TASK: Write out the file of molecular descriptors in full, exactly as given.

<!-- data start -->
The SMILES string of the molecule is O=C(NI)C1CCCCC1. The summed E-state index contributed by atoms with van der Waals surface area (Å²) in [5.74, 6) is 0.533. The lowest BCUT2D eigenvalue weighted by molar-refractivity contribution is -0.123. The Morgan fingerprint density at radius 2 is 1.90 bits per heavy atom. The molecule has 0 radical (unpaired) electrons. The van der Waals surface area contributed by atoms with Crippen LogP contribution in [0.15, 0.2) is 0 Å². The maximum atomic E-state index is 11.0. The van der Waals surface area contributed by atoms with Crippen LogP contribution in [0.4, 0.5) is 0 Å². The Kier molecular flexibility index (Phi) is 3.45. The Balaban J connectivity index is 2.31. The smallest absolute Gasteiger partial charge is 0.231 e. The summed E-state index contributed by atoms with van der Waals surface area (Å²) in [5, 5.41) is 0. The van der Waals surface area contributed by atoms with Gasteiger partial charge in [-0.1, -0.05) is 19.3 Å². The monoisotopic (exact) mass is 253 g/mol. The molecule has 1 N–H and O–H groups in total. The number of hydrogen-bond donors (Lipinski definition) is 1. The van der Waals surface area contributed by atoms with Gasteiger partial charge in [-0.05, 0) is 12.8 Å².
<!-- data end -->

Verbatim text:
The SMILES string of the molecule is O=C(NI)C1CCCCC1. The summed E-state index contributed by atoms with van der Waals surface area (Å²) in [5.74, 6) is 0.533. The lowest BCUT2D eigenvalue weighted by molar-refractivity contribution is -0.123. The Morgan fingerprint density at radius 2 is 1.90 bits per heavy atom. The molecule has 0 radical (unpaired) electrons. The van der Waals surface area contributed by atoms with Crippen LogP contribution in [0.15, 0.2) is 0 Å². The maximum atomic E-state index is 11.0. The van der Waals surface area contributed by atoms with Crippen LogP contribution in [0.4, 0.5) is 0 Å². The Kier molecular flexibility index (Phi) is 3.45. The Balaban J connectivity index is 2.31. The smallest absolute Gasteiger partial charge is 0.231 e. The summed E-state index contributed by atoms with van der Waals surface area (Å²) in [5, 5.41) is 0. The van der Waals surface area contributed by atoms with Gasteiger partial charge in [-0.1, -0.05) is 19.3 Å². The monoisotopic (exact) mass is 253 g/mol. The molecule has 1 N–H and O–H groups in total. The number of hydrogen-bond donors (Lipinski definition) is 1. The van der Waals surface area contributed by atoms with Gasteiger partial charge in [-0.05, 0) is 12.8 Å².